For example, before you take just any "starter job," you should find out if this is a goal- and growth-oriented job, as opposed to a dead-end job. In your interview, it is perfectly fine to ask such questions as: What percentage of your mid- to senior-level managers are promoted from within? What programs and policies are set up for helping high-achieving employees develop new skills? Is mobility at this company limited, or could one apply for jobs elsewhere in the company for which one is qualified?

A low-level job can be a great steppingstone to a promising career, as I know firsthand. Let's look at six key ways a bottom-rung job can help boost your career:

Teaches you the ropes

Be curious, ask questions and offer suggestions. You'll wind up learning more about business than in most MBA classes. You will learn the importance of leading by example, and how powerful that can be in motivating employees when you are doing the same tasks they are. You can learn new skills that can have benefit later on as you move up the management ladder (or return to it). And in this environment, unlike only a few years ago, taking a position for which you may be overqualified will not be viewed as a bad move, but more as an aggressive move to "stay in the game."

Hones your work style

Always work hard -- and never be satisfied. Traits such as these will serve you down the road as an executive or entrepreneur. It will reinforce many principles of managing people, such as "expect what you inspect," and the importance of following up and making sure a job is done well and the bar is set high enough. In other words, having high expectations of others obligates you to be involved in making sure others succeed -- and giving them what they need to do so.The discipline you develop in lower-rung jobs will help you cultivate key management traits that will be useful later on.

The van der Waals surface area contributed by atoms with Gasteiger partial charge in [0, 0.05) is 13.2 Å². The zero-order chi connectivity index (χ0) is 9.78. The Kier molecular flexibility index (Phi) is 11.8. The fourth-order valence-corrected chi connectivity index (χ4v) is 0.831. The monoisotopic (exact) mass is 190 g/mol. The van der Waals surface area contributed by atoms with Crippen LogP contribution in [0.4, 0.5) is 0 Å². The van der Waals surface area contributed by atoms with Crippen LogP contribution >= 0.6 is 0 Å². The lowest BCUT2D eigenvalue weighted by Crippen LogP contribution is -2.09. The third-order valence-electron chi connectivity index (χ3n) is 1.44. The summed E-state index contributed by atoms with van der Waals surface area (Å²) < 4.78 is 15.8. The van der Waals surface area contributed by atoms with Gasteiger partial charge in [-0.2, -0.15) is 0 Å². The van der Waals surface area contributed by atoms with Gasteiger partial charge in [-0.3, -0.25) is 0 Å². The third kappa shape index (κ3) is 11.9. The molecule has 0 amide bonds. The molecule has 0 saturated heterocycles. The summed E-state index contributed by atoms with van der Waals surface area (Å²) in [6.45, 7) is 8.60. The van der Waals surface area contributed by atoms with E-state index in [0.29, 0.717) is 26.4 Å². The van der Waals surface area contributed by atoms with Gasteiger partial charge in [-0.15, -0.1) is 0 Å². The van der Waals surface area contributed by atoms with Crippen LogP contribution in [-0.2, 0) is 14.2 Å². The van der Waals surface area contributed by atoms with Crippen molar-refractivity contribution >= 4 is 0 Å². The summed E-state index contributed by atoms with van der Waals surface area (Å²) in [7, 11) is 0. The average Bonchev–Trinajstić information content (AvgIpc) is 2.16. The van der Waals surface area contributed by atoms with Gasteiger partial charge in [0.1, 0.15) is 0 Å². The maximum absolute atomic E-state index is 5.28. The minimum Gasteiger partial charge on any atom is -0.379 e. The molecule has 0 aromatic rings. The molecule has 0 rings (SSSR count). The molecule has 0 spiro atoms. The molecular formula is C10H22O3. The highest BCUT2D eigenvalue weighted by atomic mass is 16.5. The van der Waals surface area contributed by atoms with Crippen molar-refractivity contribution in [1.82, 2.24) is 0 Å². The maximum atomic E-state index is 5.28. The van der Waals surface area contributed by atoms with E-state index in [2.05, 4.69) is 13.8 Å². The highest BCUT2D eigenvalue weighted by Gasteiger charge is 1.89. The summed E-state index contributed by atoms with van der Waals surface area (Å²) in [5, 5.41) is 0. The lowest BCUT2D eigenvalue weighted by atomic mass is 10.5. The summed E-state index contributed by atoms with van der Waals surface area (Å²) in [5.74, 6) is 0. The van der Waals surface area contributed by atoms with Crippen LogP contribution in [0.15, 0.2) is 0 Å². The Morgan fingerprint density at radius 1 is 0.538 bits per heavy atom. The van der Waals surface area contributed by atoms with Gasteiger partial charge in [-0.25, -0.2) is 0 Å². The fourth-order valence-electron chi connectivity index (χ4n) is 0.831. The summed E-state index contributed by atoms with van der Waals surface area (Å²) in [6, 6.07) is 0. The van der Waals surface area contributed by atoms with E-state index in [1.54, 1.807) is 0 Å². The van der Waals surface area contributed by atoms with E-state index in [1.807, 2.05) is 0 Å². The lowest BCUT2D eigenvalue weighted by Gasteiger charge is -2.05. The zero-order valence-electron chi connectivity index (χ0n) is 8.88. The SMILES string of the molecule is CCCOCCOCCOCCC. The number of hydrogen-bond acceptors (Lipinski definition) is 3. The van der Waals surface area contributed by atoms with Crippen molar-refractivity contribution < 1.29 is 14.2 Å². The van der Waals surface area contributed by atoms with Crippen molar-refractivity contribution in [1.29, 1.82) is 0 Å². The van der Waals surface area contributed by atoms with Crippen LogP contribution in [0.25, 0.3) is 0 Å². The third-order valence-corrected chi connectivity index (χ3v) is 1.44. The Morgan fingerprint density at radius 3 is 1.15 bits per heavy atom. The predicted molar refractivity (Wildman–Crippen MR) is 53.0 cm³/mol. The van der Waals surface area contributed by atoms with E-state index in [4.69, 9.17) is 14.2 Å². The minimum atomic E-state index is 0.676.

Refines relationship skills

Now is the time to perfect your people skills. Practice listening more than talking, resolving conflicts and rolling with the punches. Collaboration and cooperation among your new group can offer a surprising and interesting opportunity to gain insights into a team process. It can give you a subordinate's view of what really works in leadership execution.

Creates opportunities

Choose wisely and you can move up the ranks quickly. Look for a company with a track record of aggressive talent management and exceptional career velocity. Chances are you will be exposed to a great variety of folks in age, ethnic diversity and gender. All of this can be a great learning experience that will give you insights later on. Exposure to different groups outside of your comfort zone can be challenging and fun.

Forms networks

Take care with your work relationships -- higher-ups, peers and subordinates -- and you'll have career champions for a lifetime. The best organizations have employees who develop, in many cases, lifelong bonds. These can be truly rewarding in many ways. Likewise, they can expose you to groups, organizations and networks you may have never considered previously.

Reinforces humility

There is no upside to unemployment. Learn to appreciate the goodness of work itself and what a job can teach you. You really have nothing to lose and everything to gain. If you are good, and can prove it, you should be among the first to move up within the organization, and you have already proven your commitment and understanding of the basic job functions. You will have a head start on many of the folks who may be competing for the same job in the future.

Paul Facella is founder and CEO of Inside Management


You gotta start somewhere. ;)